Like any other IT project, business intelligence projects have a high risk of failure. Here are 5 reasons why your BI project will fail.

Absent or Weak Business Sponsor

A strong business sponsor is the most important ingredient for a successful business intelligence sponsor. This person needs to be well-respected within your organization and be able to make decisions for the organization. If the CIO is your business sponsor, you are in for a world of trouble. A CIO does not have influence over the business community and will not be well-respected when business decisions need to be made. Finding a strong business sponsor will significantly increase your projects probability of success.

The BI Technology to be used was purchased Prior to Gathering Requirements

Despair Gathering requirements for a business intelligence project is one of the first steps that should influence all subsequent design and development decisions. If you have already decided on a technology platform, the technology that was chosen will influence the requirements, which may translate into business needs not being met. On future BI projects you will definitely leverage the existing technology but you should not skip this step to make sure that the technology chosen will meet the business goals.

The Business does not have Time to Participate

Business participation is mandatory in a business intelligence project. If the business is too busy to take part in the BI project, it is probably a good idea to postpone the project. A BI project cannot be successful without intimate participation by members of the business community in your organization. I would estimate that, at minimum, half of your project team needs to be from the business community.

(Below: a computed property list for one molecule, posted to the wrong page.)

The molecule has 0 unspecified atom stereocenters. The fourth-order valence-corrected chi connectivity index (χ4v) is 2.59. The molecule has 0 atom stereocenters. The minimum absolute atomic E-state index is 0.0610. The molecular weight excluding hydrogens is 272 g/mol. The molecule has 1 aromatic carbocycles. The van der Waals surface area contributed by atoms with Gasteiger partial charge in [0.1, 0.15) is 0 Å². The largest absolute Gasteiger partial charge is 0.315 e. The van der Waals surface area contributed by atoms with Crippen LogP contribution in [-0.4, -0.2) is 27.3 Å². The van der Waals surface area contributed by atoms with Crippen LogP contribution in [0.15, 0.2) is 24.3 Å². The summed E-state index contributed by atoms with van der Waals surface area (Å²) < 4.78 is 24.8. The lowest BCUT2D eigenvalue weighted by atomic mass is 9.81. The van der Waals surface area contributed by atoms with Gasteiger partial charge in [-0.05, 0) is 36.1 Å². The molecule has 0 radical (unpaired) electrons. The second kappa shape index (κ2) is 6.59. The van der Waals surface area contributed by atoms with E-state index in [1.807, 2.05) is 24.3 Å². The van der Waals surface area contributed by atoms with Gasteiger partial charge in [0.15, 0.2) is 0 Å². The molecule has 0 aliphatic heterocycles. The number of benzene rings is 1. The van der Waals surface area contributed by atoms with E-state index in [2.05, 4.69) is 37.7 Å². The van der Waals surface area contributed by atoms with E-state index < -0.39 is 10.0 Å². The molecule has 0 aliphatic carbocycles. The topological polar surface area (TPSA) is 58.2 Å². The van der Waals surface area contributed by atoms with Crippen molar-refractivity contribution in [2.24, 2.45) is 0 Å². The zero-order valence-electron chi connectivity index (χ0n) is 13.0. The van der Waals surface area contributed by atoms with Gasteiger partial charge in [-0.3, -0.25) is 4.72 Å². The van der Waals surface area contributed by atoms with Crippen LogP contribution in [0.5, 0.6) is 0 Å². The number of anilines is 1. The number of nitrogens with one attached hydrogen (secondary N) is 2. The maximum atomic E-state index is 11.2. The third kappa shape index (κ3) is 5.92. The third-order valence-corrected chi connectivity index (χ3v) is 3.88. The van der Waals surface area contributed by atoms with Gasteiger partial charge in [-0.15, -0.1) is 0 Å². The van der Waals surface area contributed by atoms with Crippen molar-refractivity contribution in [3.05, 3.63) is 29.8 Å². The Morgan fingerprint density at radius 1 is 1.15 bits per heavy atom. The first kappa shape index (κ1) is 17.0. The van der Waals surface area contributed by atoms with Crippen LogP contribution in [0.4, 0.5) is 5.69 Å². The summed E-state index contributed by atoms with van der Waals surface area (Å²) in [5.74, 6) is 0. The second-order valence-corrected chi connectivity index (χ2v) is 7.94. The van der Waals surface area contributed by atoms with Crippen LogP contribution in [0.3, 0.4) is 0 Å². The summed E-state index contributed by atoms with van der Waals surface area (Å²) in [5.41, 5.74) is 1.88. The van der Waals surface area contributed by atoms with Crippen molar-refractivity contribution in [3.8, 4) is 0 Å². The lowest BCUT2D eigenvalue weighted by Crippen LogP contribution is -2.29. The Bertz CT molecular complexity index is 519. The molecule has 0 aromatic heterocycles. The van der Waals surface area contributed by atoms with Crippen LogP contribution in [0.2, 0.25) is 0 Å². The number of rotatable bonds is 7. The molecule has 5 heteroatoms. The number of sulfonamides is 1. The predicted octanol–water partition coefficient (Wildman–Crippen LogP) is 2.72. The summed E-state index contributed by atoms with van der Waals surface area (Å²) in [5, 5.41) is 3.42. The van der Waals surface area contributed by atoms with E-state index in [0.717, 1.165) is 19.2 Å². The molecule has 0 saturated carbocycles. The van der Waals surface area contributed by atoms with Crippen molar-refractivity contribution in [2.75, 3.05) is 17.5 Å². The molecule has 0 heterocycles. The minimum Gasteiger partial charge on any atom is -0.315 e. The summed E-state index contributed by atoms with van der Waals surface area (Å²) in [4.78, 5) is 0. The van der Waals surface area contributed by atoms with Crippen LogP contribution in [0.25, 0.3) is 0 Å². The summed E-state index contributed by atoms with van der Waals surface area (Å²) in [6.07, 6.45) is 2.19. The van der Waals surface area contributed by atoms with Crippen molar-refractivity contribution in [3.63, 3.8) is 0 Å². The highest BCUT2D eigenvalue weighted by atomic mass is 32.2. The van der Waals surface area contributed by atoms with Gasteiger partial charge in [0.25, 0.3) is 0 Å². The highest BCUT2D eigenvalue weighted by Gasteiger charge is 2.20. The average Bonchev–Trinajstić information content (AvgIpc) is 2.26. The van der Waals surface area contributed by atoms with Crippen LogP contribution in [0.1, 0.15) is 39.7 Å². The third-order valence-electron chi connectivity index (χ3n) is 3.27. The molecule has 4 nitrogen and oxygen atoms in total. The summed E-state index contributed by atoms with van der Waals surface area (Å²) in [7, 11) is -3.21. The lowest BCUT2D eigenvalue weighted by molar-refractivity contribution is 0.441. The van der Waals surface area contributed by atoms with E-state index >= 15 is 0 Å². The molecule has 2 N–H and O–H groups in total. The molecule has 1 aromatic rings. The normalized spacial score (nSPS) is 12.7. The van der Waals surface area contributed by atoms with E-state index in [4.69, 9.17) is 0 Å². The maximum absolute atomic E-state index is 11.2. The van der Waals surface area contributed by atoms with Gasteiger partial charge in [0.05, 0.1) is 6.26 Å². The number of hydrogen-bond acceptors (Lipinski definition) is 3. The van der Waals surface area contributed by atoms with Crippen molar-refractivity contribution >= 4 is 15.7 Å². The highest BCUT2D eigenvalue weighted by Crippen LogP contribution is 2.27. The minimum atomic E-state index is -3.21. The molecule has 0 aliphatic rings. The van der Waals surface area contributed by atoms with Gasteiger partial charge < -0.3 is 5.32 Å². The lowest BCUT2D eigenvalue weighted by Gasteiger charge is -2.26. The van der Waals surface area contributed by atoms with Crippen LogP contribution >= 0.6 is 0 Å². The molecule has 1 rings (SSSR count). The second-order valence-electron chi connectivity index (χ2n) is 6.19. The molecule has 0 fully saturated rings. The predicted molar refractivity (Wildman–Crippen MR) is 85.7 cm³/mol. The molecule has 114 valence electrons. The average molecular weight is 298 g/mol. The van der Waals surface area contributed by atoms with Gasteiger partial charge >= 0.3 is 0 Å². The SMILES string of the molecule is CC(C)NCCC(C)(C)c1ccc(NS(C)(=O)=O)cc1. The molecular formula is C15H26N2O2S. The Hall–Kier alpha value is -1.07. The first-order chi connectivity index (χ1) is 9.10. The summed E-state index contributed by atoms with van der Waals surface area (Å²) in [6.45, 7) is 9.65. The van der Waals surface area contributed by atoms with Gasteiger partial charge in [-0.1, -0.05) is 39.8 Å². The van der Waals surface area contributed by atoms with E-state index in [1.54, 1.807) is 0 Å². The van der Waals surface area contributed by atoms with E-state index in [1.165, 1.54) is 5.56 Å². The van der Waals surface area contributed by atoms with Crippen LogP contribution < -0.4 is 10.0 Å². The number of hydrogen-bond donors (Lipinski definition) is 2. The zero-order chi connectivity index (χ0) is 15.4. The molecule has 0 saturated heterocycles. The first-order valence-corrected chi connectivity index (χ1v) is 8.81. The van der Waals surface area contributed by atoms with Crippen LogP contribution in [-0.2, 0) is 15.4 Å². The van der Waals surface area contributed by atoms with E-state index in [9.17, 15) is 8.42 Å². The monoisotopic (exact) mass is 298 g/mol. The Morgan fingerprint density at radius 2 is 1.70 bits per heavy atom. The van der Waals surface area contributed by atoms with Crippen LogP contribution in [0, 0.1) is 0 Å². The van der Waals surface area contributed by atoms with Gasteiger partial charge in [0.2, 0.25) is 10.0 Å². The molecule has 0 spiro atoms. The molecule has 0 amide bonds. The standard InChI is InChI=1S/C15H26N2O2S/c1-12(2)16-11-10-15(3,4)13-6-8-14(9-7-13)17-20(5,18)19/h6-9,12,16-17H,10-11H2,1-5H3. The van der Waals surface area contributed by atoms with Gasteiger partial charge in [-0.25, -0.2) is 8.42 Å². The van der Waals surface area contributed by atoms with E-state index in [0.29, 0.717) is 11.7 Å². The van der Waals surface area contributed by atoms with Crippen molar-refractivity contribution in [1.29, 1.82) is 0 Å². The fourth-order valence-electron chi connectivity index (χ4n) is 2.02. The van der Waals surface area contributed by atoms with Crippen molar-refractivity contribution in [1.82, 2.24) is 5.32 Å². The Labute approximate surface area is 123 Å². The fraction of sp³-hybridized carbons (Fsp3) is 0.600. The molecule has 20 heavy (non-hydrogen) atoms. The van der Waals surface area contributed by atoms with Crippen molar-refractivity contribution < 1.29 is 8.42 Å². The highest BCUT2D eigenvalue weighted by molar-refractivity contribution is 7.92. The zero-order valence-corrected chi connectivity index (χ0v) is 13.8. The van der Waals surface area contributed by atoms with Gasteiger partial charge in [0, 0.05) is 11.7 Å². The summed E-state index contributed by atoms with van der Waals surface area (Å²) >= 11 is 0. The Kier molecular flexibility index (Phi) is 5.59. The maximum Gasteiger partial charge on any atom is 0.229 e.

Poor Data Quality

I have discussed the importance of data quality in an earlier post and some practical ideas on what can be done about poor data quality. Ultimately the success of your business intelligence project will rely on having quality data. It will be very difficult to develop a good framework for decision-making with underlying data of poor quality.

Lack of Data Definitions

Defining business terms for your organization is an important process. Without consistent and agreed upon definitions for business terms you will not be able to consistently give the same answer to the same question. This part of your BI project should be started as early as possible as there will be many meetings that need to be held to get your organization to come to consensus on data definitions. It will be very difficult to code your ETL process for consistency without first having consistent business definitions of terms. I hope that this post has given you some ideas on ways to improve your next business intelligence project so that it is successful and delivers value to your organization. If you have other common reasons BI projects fail, please leave a comment. A great book to help you get your business intelligence project started for maximum success is The Data Warehouse Lifecycle Toolkit.